During the next 13 years, Eggerding got back in touch with his love for the arts by becoming a member of the Board of Trustees of the Cincinnati Art Museum and serving in various roles with the Cincinnati Symphony and Opera while using his speaking talent to address conventions of insurance salespeople.

"It was exhilarating. I had the speaking ability because of the show biz background, so I loved doing it," he recalled.

Eggerding's ability as a motivational speaker still serves him well and those who've worked closely with him over the past decade say it is one reason he was successful in moving arts to the forefront of Oro Valley resident's minds when he retired here.

"Art's in the eyes of the beholder in many cases," said Oro Valley Town Councilmember Dick Johnson. "Dick Eggerding has a rare leadership quality in being able to get people to work together and come to consensus, even about art. He's a very empathetic listener and he has the ability to formulate recommendations that are non-threatening.

"And besides that, he's just got a positive attitude. You know, you get up in the morning, you thank God you're vertical and you say, 'How can I make this a better day for people?' That's what drives Dick," Johnson said. "He loves Oro Valley, he has a passion for it, believes totally in this community and, as such, he wants to make a difference in what this community becomes."

Mayor Paul Loomis agreed.

""He's been a real asset to the community. He's participated very actively without hesitation, either without being asked or upon being asked," Loomis said. "Dick's enthusiastic support has helped us to become a community of excellence and I think it is because he has a desire to give back, a desire to serve."

And give back he does. Eggerding has served on the Oro Valley 2002-2003 General Plan Steering Committee, the Capital Improvement Plans Advisory Committee, the Cultural Assessment Committee, the Joint Use and Community/School Partnership Committee, the Parks Planning Advisory Committee and the Land Conservation Committee, among numerous other service activities.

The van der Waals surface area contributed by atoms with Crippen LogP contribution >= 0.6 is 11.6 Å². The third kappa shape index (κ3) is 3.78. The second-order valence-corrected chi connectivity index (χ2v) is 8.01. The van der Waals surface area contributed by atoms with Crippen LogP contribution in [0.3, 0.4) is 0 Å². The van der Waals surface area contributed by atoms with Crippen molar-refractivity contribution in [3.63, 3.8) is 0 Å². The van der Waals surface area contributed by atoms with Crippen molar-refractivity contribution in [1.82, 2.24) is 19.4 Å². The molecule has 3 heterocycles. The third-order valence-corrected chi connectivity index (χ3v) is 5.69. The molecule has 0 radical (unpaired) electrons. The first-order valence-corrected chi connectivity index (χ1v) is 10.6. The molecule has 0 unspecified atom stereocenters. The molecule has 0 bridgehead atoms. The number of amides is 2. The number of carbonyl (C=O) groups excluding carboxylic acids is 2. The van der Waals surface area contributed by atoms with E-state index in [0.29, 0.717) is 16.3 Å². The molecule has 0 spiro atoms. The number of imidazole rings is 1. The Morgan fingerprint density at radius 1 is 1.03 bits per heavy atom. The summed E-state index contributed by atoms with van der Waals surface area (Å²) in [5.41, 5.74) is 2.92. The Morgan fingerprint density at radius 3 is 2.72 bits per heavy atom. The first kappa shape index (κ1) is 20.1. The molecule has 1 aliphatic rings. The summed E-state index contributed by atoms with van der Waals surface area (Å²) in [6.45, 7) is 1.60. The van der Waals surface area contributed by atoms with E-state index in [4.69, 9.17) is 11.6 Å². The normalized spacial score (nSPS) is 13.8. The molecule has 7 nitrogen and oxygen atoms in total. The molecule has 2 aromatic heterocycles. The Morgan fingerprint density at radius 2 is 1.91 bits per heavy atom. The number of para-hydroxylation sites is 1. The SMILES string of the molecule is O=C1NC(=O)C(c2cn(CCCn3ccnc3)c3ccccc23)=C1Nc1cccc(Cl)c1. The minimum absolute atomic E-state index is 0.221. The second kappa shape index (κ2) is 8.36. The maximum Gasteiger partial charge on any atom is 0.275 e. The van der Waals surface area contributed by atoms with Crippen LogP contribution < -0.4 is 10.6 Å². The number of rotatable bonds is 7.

Brian Murphy, who worked with Eggerding and the town council to form the Oro Valley Foundation, said Eggerding is one of the "most genuine, hard-working men of integrity I've ever known in my life."

"I'm a father of three and when a citizen brings the symphony and opera into the schools and builds a love of these things in kids, it makes Oro Valley a better place for me as a parent," Murphy said, referring to GOVAC's Music in the Schools program that Eggerding spearheaded. "I'm sure some people would rather have militia keeping the border crossers away, but I'd rather have the symphony and opera in my schools."

"I'm so gung ho about art education as a life-building experience for children," Eggerding said. "I don't care where they go to school or what they become, they need to be exposed to the arts. We've been fighting this war of saving arts education for decades and I'll always fight it."

Eggerding said his multiple community involvements are due to two things: he likes to stay busy and, "I can't say no. It is one of my faults."

His wife of 48 years concurred.